We are pleased to offer a rare set of Red Wing American Art Pottery Ewers designed by the trail-blazing industrial designer, Belle Kogan. These two large Magnolia ewers are a matched set with opposing handles. They measure 10-1/2" in height and were part of the immensely popular 'Magnolia' line introduced by Red Wing Potteries in 1940. While we have previously come across single items from the 'Magnolia' line -- including a Magnolia ewer with a right-sided handle - we have never before seen these ewers as a matched pair. By some serendipitous stroke of fortune, we have found a pair of Red Wing Magnolia ewers that were clearly made as a set! As our photographs show, the magnolia design on these pitchers is only found on one side of each ewer. When the magnolia designs face the same direction, the pour spouts of the two ewers face each other, and the handles offset each other, forming a lovely tableau. Accident? We think not!
We found these Red Wing Magnolia Ewers on the fireplace mantle of a very old house owned by a lovely lady who had gone into assisted living some ten years earlier. Her relatives had tried unsuccessfully to clear her house of her rather vast collections, and eventually called us for help. Imagine our surprise when we finally cleared away the items obscuring the fireplace, and found these lovely, pristine examples of American Art Pottery! This set of Red Wing Magnolia Ewers is in excellent condition. Aside from one or two small glaze pops which are unavoidable in the firing process, there are no nicks, chips, or cracks in the pottery, and only a small bit of crazing on the base of one of the ewers. These Red Wing Magnolia Ewers are a lovely and unusual set which can be used to hold flowers, to grace a special table, or to assume a prominent place on a mantle.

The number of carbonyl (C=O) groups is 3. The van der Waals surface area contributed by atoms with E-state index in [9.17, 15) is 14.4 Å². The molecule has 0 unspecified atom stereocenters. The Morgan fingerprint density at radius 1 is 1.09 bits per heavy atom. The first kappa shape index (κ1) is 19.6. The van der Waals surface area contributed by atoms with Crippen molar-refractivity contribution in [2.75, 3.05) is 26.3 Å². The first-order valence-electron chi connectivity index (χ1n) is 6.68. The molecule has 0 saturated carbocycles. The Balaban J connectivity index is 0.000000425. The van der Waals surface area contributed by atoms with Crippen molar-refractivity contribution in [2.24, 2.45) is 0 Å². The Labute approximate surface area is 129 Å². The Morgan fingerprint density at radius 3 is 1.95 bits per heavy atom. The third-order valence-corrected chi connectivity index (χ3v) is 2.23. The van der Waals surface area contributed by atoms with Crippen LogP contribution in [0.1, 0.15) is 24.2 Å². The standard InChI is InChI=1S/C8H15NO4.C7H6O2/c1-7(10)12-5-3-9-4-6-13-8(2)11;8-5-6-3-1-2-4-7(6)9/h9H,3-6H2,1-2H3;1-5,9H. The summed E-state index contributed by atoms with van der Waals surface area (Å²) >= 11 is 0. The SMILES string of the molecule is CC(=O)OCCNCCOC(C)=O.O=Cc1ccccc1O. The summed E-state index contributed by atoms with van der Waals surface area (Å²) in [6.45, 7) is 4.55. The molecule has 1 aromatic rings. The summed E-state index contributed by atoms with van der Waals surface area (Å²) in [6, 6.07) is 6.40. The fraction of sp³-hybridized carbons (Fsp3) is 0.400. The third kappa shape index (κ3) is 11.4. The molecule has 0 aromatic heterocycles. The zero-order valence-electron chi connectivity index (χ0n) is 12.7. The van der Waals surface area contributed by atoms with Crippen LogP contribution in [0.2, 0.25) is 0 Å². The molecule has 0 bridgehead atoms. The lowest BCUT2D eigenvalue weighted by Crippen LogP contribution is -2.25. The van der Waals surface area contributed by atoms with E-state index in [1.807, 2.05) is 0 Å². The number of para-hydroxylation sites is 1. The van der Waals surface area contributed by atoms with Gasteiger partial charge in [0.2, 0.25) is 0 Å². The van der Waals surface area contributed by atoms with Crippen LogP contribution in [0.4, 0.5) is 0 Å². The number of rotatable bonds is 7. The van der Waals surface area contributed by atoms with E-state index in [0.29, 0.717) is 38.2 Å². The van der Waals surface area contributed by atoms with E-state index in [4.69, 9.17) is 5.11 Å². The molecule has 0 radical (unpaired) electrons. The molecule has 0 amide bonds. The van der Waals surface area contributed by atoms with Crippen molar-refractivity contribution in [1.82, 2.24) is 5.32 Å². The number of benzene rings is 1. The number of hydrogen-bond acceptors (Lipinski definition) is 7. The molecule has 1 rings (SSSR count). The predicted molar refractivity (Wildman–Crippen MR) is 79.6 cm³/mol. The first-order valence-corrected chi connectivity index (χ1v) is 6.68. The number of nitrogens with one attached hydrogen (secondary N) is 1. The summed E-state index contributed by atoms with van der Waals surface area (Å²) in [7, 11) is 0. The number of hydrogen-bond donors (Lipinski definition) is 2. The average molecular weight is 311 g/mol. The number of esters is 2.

BRIEF HISTORY - RED WING POTTERY: Red Wing Pottery has been produced since 1865, when German craftsmen settled in Red Wing, Minnesota, and began making salt-glaze pottery to help make and store food, which was useful for the rural society in which they lived. By the early twentieth century, Red Wing was the largest pottery manufacturer in the United States. The salt-glaze pottery was dropped in favor of Bristol glaze ware, and the Red Wing Potteries logo made its first appearance. As society began shifting from rural and agricultural to urban, Red Wing began making dinnerware and decorative items for the home. In the 1960's, the cheap production of foreign goods began to erode Red Wing's financial stability. The company closed its manufacturing plant and remained in business as a small pottery outlet. However, in 1996, Scott Gilmer, the grandson of the prior Red Wing Pottery president, re-started the manufacturing of Red Wing Pottery once more, with less emphasis on mass-production and more on skilled craftsmanship.
BRIEF HISTORY - BELLE KOGAN: Artist Belle Kogan's history is quite interesting. She was born in Russia in 1902 and emigrated to Allentown, Pennsylvania in 1906. She showed an avid interest in art from an early age, and as a young woman studied at the Pratt Institute, the Rhode Island School of Design and New York University. Kogan designed house ware products for a number of prominent American companies, including Quaker Silver, Libbey Glass, Federal Glass, Towle Manufacturing Company, Bakelite Corporation, Red Wing Pottery and Reed & Barton.